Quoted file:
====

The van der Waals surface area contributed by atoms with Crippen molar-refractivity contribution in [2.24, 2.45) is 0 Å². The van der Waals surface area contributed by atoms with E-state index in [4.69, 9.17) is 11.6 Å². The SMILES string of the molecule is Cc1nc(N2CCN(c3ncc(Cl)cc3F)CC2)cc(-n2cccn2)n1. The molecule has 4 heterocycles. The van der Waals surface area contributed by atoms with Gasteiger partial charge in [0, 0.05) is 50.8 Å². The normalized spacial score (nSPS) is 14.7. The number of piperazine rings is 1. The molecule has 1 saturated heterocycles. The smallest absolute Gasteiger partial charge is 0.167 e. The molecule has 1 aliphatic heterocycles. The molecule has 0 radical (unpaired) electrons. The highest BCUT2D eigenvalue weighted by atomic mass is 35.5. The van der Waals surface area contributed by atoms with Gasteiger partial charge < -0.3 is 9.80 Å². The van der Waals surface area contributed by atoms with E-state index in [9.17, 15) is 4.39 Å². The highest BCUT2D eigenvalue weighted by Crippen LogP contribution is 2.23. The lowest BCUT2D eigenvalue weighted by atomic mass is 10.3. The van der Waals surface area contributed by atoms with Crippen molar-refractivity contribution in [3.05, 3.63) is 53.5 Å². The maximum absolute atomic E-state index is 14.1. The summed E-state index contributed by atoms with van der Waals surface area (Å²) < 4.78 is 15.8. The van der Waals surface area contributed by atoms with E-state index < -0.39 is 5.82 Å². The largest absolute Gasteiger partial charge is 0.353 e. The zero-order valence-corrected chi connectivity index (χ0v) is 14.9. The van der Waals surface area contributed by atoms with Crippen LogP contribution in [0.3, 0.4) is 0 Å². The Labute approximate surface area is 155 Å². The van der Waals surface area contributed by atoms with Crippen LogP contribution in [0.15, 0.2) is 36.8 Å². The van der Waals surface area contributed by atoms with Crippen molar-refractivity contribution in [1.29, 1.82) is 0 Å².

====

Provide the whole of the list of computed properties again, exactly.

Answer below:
The van der Waals surface area contributed by atoms with Crippen molar-refractivity contribution in [2.24, 2.45) is 0 Å². The van der Waals surface area contributed by atoms with E-state index in [4.69, 9.17) is 11.6 Å². The SMILES string of the molecule is Cc1nc(N2CCN(c3ncc(Cl)cc3F)CC2)cc(-n2cccn2)n1. The molecule has 4 heterocycles. The van der Waals surface area contributed by atoms with Gasteiger partial charge in [0, 0.05) is 50.8 Å². The normalized spacial score (nSPS) is 14.7. The number of piperazine rings is 1. The molecule has 1 saturated heterocycles. The smallest absolute Gasteiger partial charge is 0.167 e. The molecule has 1 aliphatic heterocycles. The molecule has 0 radical (unpaired) electrons. The highest BCUT2D eigenvalue weighted by atomic mass is 35.5. The van der Waals surface area contributed by atoms with Gasteiger partial charge < -0.3 is 9.80 Å². The van der Waals surface area contributed by atoms with E-state index in [9.17, 15) is 4.39 Å². The highest BCUT2D eigenvalue weighted by Crippen LogP contribution is 2.23. The lowest BCUT2D eigenvalue weighted by atomic mass is 10.3. The van der Waals surface area contributed by atoms with Crippen molar-refractivity contribution in [3.05, 3.63) is 53.5 Å². The maximum absolute atomic E-state index is 14.1. The summed E-state index contributed by atoms with van der Waals surface area (Å²) < 4.78 is 15.8. The van der Waals surface area contributed by atoms with E-state index < -0.39 is 5.82 Å². The largest absolute Gasteiger partial charge is 0.353 e. The zero-order valence-corrected chi connectivity index (χ0v) is 14.9. The van der Waals surface area contributed by atoms with Crippen LogP contribution in [0.3, 0.4) is 0 Å². The Labute approximate surface area is 155 Å². The van der Waals surface area contributed by atoms with Crippen LogP contribution in [0.15, 0.2) is 36.8 Å². The van der Waals surface area contributed by atoms with Crippen molar-refractivity contribution in [1.29, 1.82) is 0 Å².